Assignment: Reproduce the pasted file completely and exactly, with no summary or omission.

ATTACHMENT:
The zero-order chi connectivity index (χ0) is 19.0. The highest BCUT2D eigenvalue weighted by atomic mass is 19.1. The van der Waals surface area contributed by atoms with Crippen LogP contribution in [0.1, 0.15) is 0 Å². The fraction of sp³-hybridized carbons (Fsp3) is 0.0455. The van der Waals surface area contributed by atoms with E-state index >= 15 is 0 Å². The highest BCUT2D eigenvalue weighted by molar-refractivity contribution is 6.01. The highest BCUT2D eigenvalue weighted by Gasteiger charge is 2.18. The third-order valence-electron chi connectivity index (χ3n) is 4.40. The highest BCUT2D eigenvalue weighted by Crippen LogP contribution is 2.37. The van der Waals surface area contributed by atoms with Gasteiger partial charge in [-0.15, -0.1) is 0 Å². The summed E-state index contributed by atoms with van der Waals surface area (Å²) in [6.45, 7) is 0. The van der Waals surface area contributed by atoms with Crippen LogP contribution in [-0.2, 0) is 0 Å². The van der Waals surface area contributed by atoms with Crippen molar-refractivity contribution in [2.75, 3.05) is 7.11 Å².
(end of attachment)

The zero-order chi connectivity index (χ0) is 19.0. The highest BCUT2D eigenvalue weighted by atomic mass is 19.1. The van der Waals surface area contributed by atoms with Crippen LogP contribution in [0.1, 0.15) is 0 Å². The fraction of sp³-hybridized carbons (Fsp3) is 0.0455. The van der Waals surface area contributed by atoms with E-state index >= 15 is 0 Å². The highest BCUT2D eigenvalue weighted by molar-refractivity contribution is 6.01. The highest BCUT2D eigenvalue weighted by Gasteiger charge is 2.18. The third-order valence-electron chi connectivity index (χ3n) is 4.40. The highest BCUT2D eigenvalue weighted by Crippen LogP contribution is 2.37. The van der Waals surface area contributed by atoms with Gasteiger partial charge in [-0.15, -0.1) is 0 Å². The summed E-state index contributed by atoms with van der Waals surface area (Å²) in [6.45, 7) is 0. The van der Waals surface area contributed by atoms with Crippen LogP contribution in [-0.2, 0) is 0 Å². The van der Waals surface area contributed by atoms with Crippen molar-refractivity contribution in [2.75, 3.05) is 7.11 Å².